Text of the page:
Category Archives: book

Jane Austen Book Club: Sense & Sensibility

My high school prom dress my mum made me a Jane Austen inspired gown.
This past month I have read Jane Austen’s Sense and Sensibility for the #JaneAustenBookClub with Erin of Quintessentially English.  While I have seen the film starring Emma Thompson and Kate Winslet a number of times I have never before read the book.  After a month I have been led to believe that all books should be read first before you see the film.  This is a fundamental rule I try to live by as an adult and pass on to my children as we make our way through the Harry Potter series together.  To be fair I have only read Pride and Prejudice (again and again) up until this book club and have lived vicariously through Jane Austen in film.  
After completing the book I have been left to feel like Sense and Sensibility may be one of my least favourite books by Jane Austen.  Basically it was hard enough to read without picturing the actors who had portrayed the characters in the ’95 film version.  It was disheartening to find that some of the characters did not come off the same way on paper as they did on film.  An exception to this though would be Mr. Palmer (portrayed in the film by Hugh Laurie) who was one of my favourites in the film and made me laugh in the book with his muttered comments. 
A Favourite Line
 F R O M   T H E   B O O K 
“Lady Middleton could no longer endure such a conversation, and therefore exerted herself to ask Mr. Palmer if there was any news in the paper. “No, none at all,” he replied, and read on.”
Sense and Sensibility Chapter 19
A Favourite Line
 F R O M   T H E   F I L M   
Charlotte Palmer: Oh, if only this rain would stop! 

Mr. Palmer: If only you would stop. 

I think the reason the book Sense and Sensibility did not resonate with me as well as the Ang Lee film version was due the acting of Alan Rickman.  Honestly the video clip below where he comes in to see Marianne playing the piano says it all.  It is as if the world has stopped and all he can see is her.  I remember seeing that scene for the first time as a teenager and wanting so much to be loved like that.  To have someone look at me the way Col. Brandon looked at Marianne with all those stolen glances. The way he was always there for her even when she did not realise his love for her.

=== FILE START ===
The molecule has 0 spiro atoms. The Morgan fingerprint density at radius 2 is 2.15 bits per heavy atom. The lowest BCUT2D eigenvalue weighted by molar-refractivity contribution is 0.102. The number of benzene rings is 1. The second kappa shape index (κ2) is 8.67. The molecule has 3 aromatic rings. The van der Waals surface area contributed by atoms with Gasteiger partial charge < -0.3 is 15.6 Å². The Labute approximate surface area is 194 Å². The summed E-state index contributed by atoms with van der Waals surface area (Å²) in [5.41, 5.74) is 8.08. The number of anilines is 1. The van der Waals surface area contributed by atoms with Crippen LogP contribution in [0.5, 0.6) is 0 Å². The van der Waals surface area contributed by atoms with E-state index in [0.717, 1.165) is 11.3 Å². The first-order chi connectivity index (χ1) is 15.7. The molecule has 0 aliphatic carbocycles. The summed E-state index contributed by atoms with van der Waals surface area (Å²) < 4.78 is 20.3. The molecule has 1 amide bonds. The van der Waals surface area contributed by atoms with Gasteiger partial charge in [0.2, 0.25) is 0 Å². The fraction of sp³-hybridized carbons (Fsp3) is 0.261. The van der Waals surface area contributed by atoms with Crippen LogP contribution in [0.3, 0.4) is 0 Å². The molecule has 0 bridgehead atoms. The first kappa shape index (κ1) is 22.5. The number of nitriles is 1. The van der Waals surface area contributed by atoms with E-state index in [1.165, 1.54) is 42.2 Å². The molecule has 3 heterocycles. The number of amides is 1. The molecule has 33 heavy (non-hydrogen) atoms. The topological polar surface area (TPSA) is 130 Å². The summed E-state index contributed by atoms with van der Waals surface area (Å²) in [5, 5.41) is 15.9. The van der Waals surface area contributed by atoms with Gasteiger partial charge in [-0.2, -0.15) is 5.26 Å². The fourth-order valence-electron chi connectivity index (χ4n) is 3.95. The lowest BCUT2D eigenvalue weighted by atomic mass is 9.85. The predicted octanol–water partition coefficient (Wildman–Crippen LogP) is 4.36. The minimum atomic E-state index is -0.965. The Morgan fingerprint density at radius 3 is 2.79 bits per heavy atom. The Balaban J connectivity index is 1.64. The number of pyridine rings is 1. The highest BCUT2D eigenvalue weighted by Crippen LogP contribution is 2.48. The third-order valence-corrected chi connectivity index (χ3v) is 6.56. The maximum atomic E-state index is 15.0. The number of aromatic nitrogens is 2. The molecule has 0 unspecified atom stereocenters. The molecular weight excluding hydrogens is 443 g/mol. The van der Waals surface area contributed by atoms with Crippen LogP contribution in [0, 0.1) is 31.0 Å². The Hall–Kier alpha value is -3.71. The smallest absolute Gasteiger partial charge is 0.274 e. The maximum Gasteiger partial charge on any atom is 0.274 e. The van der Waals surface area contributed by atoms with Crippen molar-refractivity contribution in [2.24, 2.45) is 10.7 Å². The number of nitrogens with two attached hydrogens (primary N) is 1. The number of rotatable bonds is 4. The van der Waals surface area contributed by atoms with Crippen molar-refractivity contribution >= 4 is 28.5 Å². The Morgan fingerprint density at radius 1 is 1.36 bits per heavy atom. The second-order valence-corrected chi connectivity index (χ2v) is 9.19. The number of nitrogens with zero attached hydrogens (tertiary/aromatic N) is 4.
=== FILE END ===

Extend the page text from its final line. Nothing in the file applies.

It gets down to the climatic scene near the end where a drenched Marianne  is being carried back to the house by Col. Brandon. To me it was the most romantic scene in the film.  Then I read the book and it came across less romanticized and more about practicality or duty.  Col. Brandon had been dealt not the best of hands of life and it only seemed a good fit that Marianne put aside her silly notion of sensibility and marry him because it was a good match for him.  In the book I did not really feel they fell in love as it seemed they did in the film and I think that is how the film ruined the book for me. 
“to see Marianne settled at the Mansion-house was equally the wish of Edward and Elinor. 
They each felt his sorrows and their own obligations, and Marianne, 
by general consent, was to be the reward of all.” – Jane Austen

Margaret: It’s going to rain.
Marianne: It is not going to rain.
Margaret: You always say that and then it always does.
In the end I liked reading the book but it seemed harder to get through than reading my favourite, Pride and Prejudice, which I am staring to read again this month for July. Feel free to join in on the Jane Austen Book Club. You can link up with Erin with your posts and join the conversation on Twitter with the hashtag #JaneAustenBookClub  

FUN FACT: Did you know actor Greg Wise, who portrayed Willoughby, 
married the actress who played Elinore, Emma Thompson?

If you have read the book or scene the film I would love to hear your thoughts!

*photos sourced and photograph of myself belongs to Bonnie Rose Photography © 2007-2013 All Rights Reserved

Book Club: Sense and Sensibility

June has arrived and with new month I have a new challenge.  I will be reading Sense and Sensibility as part of the Jane Austen Book Club and tweeting about it with the hash tag #JaneAustenBookClub  Every month there will be a new book and I am very excited to join Erin on journey of Jane Austen’s works. I live in Bath, England, a place that impacted her writing and locations that appear in her books.   I am planning a trip to the Jane Austen Centre here in town which sounds fantastic.  I look forward to sharing this journey with you and invite you to join in as well. 

I stumbled upon this lovely gem soon after moving to Bath as I was exploring the city! 

Design by Mr. Fraser

What I have learned from Harry Potter

Day 23, Thursday: Things you’ve learned that school won’t teach you

At the last book release with my newly acquired book in hand while carrying my sleeping baby ‘Mandrake plant’ in my HotSling.